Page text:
Thursday, January 27, 2011

SEO Made Easy Part 2: Choosing an Effective Keyword Phrase

Since a keyword phrase is so critical to better SEO, I feel compelled to explain the steps of how to choose one first. Then, I will tell you briefly where it goes. If you missed part one, really, you should go back and read it.

SEO Made Easy Part 2
A tutorial in layman’s terms about getting your online shop found.

A Scenario.
You opened a new online shop. Your carefully crafted items are displayed showing off your newly honed product photography skills and amazing descriptive writing which even the seeing impaired can easily visualize. You have all your virtual ducks in a row: banner, announcement, profile, and policies all filled. You wait for customers to come rushing in, but all is quiet in the online front. Your views are low and your shop is like an ice cream store... in the dead of winter ... in Alaska ... during a blizzard. In disbelief, you keep refreshing your screen to see if new views have come in. Nope. Nada. So, you wander into the Forums and ask “is this website broken?”

Effectiveness Counts.
Using an effective keyword phrase means the difference between getting views from Google on your listings versus getting no views at all. What makes up an effective keyword phrase?

An effective keyword phrase includes:
1. general shop category (i.e. art, handmade)
2. specific item category (i.e. paintings, purses)
3. a unique selling point (i.e. textured, fabric)

Since presumably you have a good grip on 1 (where you are selling), and 2 (what you are selling), then number 3 will be our focus.

Friday, January 21, 2011

SEO Made Easy Part 1: Get Your Online Shop Found

There is no EASY way to explain SEO. But if I can keep the chunks bite size, we may all be able to digest the myriad of tips and suggestions to a few chewable pieces.

SEO Made Easy Part 1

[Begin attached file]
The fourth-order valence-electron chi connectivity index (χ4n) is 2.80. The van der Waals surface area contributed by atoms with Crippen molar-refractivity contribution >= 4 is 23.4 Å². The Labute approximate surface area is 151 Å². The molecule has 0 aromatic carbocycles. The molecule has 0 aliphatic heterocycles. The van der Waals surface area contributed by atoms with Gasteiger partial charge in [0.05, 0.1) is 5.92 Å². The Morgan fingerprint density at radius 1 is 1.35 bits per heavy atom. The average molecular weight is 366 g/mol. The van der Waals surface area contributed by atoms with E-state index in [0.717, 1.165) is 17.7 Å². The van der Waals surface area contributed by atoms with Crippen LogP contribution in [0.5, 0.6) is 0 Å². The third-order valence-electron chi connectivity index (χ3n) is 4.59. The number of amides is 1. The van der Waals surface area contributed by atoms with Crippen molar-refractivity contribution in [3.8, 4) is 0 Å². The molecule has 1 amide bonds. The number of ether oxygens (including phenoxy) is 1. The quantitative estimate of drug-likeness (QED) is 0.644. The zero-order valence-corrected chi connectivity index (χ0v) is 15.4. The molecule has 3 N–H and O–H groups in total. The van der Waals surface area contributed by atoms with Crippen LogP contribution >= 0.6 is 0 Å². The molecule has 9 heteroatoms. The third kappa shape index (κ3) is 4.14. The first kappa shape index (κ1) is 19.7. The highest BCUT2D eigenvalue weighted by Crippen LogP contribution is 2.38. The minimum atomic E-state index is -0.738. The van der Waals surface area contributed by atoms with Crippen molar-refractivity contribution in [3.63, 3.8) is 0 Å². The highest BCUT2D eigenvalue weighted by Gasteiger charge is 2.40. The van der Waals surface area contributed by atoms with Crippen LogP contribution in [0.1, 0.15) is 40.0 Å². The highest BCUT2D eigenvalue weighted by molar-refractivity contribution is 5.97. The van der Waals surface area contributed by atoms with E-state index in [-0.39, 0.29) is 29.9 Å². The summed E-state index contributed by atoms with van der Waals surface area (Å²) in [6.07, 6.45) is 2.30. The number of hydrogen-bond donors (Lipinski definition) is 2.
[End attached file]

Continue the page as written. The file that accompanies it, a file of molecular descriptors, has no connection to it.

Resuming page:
A tutorial in layman’s terms about getting your online shop found.

The Definition.
S.E.O. When I first heard the term, I was like “es - what - ti - oh” ? Then, I found out it was an acronym for “Search Engine Optimization.” Um, that’s nice, but what does it REALLY mean?

It means: how to make better (optimize) the way Google (a search engine) finds a web address online.

The Why.
Why is this important to you (and by you, I mean me), Ms. Online Shopkeeper?

Scenario 1: Imagine your potential customers searching on Google. Your shop comes up on the results as the number 5 link on Page 1. They click on links 1 through 4 on Page 1. They are frustrated since they are looking for something handmade. Links 1 to 4 are all commercially made wares. Then they click on link number 5. Well since you sell handmade wares, viola! The customers find you. They buy from your shop. They become big fans and lifelong clients.

Scenario 2: Imagine you are the last link on Page 3000. Yeah, it just does not have the same warm and fuzzy ending.

It’s all about being found first. The easier Google locates your shop and puts it on a page closer to number 1, the better for your shop’s visibility. Better shop visibility translates to more views for your merchandise. More views usually results in more sales. And, we all want more sales since we are selling stuff.

Lesson 1. Better SEO equals more sales.

Wednesday, January 19, 2011

Seven Basic Musts For Your Online Shop

Selling online is all about trust. You know you’ve thought about it. We are all basically buying from and selling to complete and total strangers. If you don’t get a warm and fuzzy of trust and happiness from an online shop you’re browsing, will you click and buy? Or click to go buh-bye?